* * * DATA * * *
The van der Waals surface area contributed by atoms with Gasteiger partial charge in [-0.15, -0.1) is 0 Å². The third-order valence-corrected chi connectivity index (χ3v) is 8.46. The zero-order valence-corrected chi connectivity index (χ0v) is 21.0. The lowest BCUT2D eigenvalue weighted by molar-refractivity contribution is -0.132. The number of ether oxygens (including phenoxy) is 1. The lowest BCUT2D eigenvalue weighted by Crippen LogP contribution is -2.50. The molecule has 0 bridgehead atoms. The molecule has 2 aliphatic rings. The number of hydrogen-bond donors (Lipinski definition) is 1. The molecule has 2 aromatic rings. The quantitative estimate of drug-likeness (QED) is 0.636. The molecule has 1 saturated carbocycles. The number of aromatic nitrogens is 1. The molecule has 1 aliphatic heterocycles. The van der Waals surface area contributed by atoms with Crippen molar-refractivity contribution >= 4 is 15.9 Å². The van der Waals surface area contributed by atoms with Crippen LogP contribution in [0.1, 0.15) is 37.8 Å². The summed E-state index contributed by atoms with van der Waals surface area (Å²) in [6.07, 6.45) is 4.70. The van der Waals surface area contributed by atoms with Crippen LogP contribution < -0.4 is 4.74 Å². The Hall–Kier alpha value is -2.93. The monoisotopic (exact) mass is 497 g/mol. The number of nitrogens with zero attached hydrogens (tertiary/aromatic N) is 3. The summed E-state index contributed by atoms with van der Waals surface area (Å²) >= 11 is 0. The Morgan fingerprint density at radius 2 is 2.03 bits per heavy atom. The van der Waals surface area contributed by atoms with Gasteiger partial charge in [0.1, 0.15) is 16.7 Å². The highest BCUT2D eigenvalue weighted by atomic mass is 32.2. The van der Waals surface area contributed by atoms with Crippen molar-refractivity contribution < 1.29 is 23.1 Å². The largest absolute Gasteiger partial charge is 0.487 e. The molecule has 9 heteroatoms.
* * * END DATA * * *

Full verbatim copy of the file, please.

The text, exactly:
The van der Waals surface area contributed by atoms with Gasteiger partial charge in [-0.15, -0.1) is 0 Å². The third-order valence-corrected chi connectivity index (χ3v) is 8.46. The zero-order valence-corrected chi connectivity index (χ0v) is 21.0. The lowest BCUT2D eigenvalue weighted by molar-refractivity contribution is -0.132. The number of ether oxygens (including phenoxy) is 1. The lowest BCUT2D eigenvalue weighted by Crippen LogP contribution is -2.50. The molecule has 0 bridgehead atoms. The molecule has 2 aliphatic rings. The number of hydrogen-bond donors (Lipinski definition) is 1. The molecule has 2 aromatic rings. The quantitative estimate of drug-likeness (QED) is 0.636. The molecule has 1 saturated carbocycles. The number of aromatic nitrogens is 1. The molecule has 1 aliphatic heterocycles. The van der Waals surface area contributed by atoms with Crippen molar-refractivity contribution >= 4 is 15.9 Å². The van der Waals surface area contributed by atoms with Crippen LogP contribution in [0.1, 0.15) is 37.8 Å². The summed E-state index contributed by atoms with van der Waals surface area (Å²) in [6.07, 6.45) is 4.70. The van der Waals surface area contributed by atoms with Crippen LogP contribution < -0.4 is 4.74 Å². The Hall–Kier alpha value is -2.93. The monoisotopic (exact) mass is 497 g/mol. The number of nitrogens with zero attached hydrogens (tertiary/aromatic N) is 3. The summed E-state index contributed by atoms with van der Waals surface area (Å²) >= 11 is 0. The Morgan fingerprint density at radius 2 is 2.03 bits per heavy atom. The van der Waals surface area contributed by atoms with Gasteiger partial charge in [0.1, 0.15) is 16.7 Å². The highest BCUT2D eigenvalue weighted by atomic mass is 32.2. The van der Waals surface area contributed by atoms with Crippen molar-refractivity contribution < 1.29 is 23.1 Å². The largest absolute Gasteiger partial charge is 0.487 e. The molecule has 9 heteroatoms.